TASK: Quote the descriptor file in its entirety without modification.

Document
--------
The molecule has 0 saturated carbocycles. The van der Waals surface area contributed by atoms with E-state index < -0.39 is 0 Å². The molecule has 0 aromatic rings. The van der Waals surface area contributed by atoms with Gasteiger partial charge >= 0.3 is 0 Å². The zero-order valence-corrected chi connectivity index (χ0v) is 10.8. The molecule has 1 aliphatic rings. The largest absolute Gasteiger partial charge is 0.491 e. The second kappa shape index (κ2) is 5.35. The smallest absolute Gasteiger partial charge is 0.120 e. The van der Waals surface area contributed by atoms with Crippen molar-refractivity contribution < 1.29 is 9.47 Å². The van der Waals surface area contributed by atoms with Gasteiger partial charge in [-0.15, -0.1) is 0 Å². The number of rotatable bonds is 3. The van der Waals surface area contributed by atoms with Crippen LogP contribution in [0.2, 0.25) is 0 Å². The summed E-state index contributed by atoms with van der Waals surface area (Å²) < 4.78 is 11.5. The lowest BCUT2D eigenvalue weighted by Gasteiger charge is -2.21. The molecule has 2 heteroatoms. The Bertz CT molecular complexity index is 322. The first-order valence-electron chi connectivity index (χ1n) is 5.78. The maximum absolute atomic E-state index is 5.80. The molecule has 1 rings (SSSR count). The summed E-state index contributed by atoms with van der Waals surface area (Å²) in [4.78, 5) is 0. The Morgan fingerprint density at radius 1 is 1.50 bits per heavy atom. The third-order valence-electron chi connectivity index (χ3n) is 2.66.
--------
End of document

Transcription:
The molecule has 0 saturated carbocycles. The van der Waals surface area contributed by atoms with E-state index < -0.39 is 0 Å². The molecule has 0 aromatic rings. The van der Waals surface area contributed by atoms with Gasteiger partial charge >= 0.3 is 0 Å². The zero-order valence-corrected chi connectivity index (χ0v) is 10.8. The molecule has 1 aliphatic rings. The largest absolute Gasteiger partial charge is 0.491 e. The second kappa shape index (κ2) is 5.35. The smallest absolute Gasteiger partial charge is 0.120 e. The van der Waals surface area contributed by atoms with Crippen molar-refractivity contribution < 1.29 is 9.47 Å². The van der Waals surface area contributed by atoms with Gasteiger partial charge in [-0.15, -0.1) is 0 Å². The number of rotatable bonds is 3. The van der Waals surface area contributed by atoms with Crippen LogP contribution in [0.2, 0.25) is 0 Å². The summed E-state index contributed by atoms with van der Waals surface area (Å²) < 4.78 is 11.5. The lowest BCUT2D eigenvalue weighted by Gasteiger charge is -2.21. The molecule has 2 heteroatoms. The Bertz CT molecular complexity index is 322. The first-order valence-electron chi connectivity index (χ1n) is 5.78. The maximum absolute atomic E-state index is 5.80. The molecule has 1 rings (SSSR count). The summed E-state index contributed by atoms with van der Waals surface area (Å²) in [4.78, 5) is 0. The Morgan fingerprint density at radius 1 is 1.50 bits per heavy atom. The third-order valence-electron chi connectivity index (χ3n) is 2.66.